chasing mystery | chasing Jesus

We don’t follow someone because we think we have the best answer or the best adventure or because we know how to beat the antagonist in the story.

We follow someone because we believe he has something we do not.

When the disciples were called out of their busy, productive lives as fishermen and tax collectors and ordinaries, they said yes to a very mysterious man with an authoritative voice. They knew little about his mission or his history or his agenda, but they didn’t ask questions. They followed.

They chased the mystery that called them into following. They said yes before they knew all the answers about where to direct the clamoring children and how to calm a crowd. They said yes before they knew demons would flee when they spoke and before they knew entire towns would reject them as they shook the dust off their feet.

The disciples chased mystery as they chased Jesus, leaning in close for the next surprise to tumble off his lips. Each disciple knew that Jesus had access to something they did not and they must have believed that this knowledge was worth following, however crazy it seemed.

I love that they didn’t have the answers. I love that they learned as they followed and they followed with faith that the mysteries made sense.

I imagine the curious looks they gave each other when Jesus motioned for the children to come and when he held up wine to toast at the party and when he reached out to touch the leper and the blind man and the bleeding woman.

I imagine their shrugs and their puzzled stares and their visible decision to continue chasing this crazy man and the crazy mystery of his love on earth.

They didn’t have Paul’s letters or eye witness accounts or pounds of history books to corroborate oral histories.

I like that they kept saying yes, anyway.

I like that the disciples were fishermen and tax collectors and ordinary folks who kept saying yes to following the footsteps of a man who loved with the authority of heaven.

And I like that Jesus only needed their “Yes” to pull them into the mystery. Did they ever dream they would see the dead raised or demons cast out? Did they grow up hoping to someday throw a party with their Savior as a co-host?

They didn’t know the Greek and Hebrew way to decipher his movements, but they knew his movements because they were following him so closely.

I want to follow Jesus that way.

I want to say yes because I believe in what He is about and not because it makes sense. I want to get pulled into the mystery in a way that makes my eyebrows shoot into my hairline – a way that makes me ask, “Is this the right thing?”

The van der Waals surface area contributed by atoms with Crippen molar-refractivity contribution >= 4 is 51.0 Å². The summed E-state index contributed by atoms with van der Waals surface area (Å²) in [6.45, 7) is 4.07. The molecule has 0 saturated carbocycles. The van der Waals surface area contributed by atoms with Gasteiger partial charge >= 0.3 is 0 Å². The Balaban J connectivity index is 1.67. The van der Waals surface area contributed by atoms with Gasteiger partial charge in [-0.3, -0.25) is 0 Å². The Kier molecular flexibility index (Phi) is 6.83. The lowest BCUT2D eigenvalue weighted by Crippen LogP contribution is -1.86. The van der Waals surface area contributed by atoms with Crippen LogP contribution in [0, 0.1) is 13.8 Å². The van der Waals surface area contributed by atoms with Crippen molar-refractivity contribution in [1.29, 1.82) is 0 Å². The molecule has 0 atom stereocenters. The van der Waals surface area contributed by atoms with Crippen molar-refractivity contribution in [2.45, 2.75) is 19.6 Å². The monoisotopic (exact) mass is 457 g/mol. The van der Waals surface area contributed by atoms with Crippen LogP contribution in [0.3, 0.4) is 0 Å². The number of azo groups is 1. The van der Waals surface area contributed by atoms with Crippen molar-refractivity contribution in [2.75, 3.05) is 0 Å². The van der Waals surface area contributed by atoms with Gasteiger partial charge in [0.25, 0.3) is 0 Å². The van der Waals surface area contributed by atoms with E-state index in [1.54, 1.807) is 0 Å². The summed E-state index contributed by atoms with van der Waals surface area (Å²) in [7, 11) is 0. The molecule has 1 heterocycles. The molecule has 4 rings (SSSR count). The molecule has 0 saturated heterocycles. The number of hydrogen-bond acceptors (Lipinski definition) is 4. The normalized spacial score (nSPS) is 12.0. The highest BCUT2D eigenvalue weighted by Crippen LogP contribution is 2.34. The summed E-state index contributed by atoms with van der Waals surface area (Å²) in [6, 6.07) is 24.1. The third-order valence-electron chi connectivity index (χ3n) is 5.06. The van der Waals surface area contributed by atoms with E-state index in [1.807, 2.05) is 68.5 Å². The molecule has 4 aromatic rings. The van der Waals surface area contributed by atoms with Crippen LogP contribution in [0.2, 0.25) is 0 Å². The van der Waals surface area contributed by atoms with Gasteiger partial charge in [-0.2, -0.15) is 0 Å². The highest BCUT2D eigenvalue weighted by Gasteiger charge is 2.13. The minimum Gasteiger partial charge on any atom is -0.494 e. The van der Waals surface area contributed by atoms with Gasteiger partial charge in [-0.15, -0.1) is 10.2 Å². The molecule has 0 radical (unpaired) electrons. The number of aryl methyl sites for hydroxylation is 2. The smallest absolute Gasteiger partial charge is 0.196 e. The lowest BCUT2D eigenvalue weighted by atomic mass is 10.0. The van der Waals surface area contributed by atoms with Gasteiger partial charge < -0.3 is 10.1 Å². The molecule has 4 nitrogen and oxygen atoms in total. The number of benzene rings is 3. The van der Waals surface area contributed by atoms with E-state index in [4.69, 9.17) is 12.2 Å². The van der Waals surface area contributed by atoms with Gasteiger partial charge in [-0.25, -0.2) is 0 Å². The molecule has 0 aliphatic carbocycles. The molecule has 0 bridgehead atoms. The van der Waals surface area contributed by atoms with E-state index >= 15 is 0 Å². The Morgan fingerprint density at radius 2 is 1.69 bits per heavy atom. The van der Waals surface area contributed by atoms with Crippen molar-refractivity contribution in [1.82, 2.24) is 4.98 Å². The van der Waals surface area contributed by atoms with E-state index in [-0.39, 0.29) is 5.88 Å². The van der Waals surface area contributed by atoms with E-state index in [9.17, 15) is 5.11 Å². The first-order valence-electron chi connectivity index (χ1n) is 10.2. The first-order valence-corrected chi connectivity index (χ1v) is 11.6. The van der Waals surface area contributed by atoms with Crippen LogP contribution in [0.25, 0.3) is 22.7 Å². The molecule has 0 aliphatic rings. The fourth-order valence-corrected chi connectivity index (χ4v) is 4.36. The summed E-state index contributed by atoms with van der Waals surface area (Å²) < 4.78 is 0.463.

There is mystery and magic bound up in the monotony of the everyday and there is only one person we can follow to spook it out from underneath the moldy rocks.

When mystery is spooked out from under moldy rocks it might seem like it had a better life hidden underneath. It might seem like a bad idea to lift up the rock at all. It might not be reasonable or pleasant or comfortable, but mystery is surprising in that way.

Sometimes all of our knowledge makes mystery look very undesirable and we end up missing out on that very beautiful, very unique thing that captured the spirits of those disciples.

I want to follow Jesus when He lifts up rocks that look fine where they are. I want to be next to him when he walks through closed doors and when he reaches out to touch the ugliness.

I want to follow Jesus because He is what I am not – He is the best answer, the best adventure and the best way to beat the antagonist fighting for sway on my soul.

thoughts to make your heart sing

“Why does God need us to make a big deal of Him?”

Just take a listen to this devotional (designed for tikes) read by the author, Sally Lloyd-Jones. And then maybe spend some moments thinking about God’s invitation for you into His forever happiness. Today, He is inviting you to glorify Him because he knows what your heart needs to be happy… Him.

Sometimes, the simplest lessons are the most affecting. The mature believer is not one who is found to be the most well-read in doctrine or the most well-versed in competing theologies. No, the mature believer is one found accepting the invitation to glorify the Lord, believing boldly while knowing it is by grace that one receives.

Paul Tripp says it better in this clip, “Knowledge Does Not Mean Maturity.” He is speaking to pastors in the ministry, but I confess my puffed up chest about knowing things and “academizing the faith.”

He says, “You can be theologically astute and be dramatically spiritually immature.” That’s a crazy bold statement and it hits hard with the growing number of reformed thinkers.

And that is why I’m drawn humbly into the pages of a children’s devotional – knowing that I will come before the Lord always as a child. I will always need more of His wisdom, grace, strength, love, and kindness.

And He will always invite me to shake off my pretenses and dance with joy, unashamed, in His forever happiness.

I highly recommend picking up a copy of Thought To Make Your Heart Sing and don’t feel like you have to give it to a little one, either.

let LOVE fly like cRaZy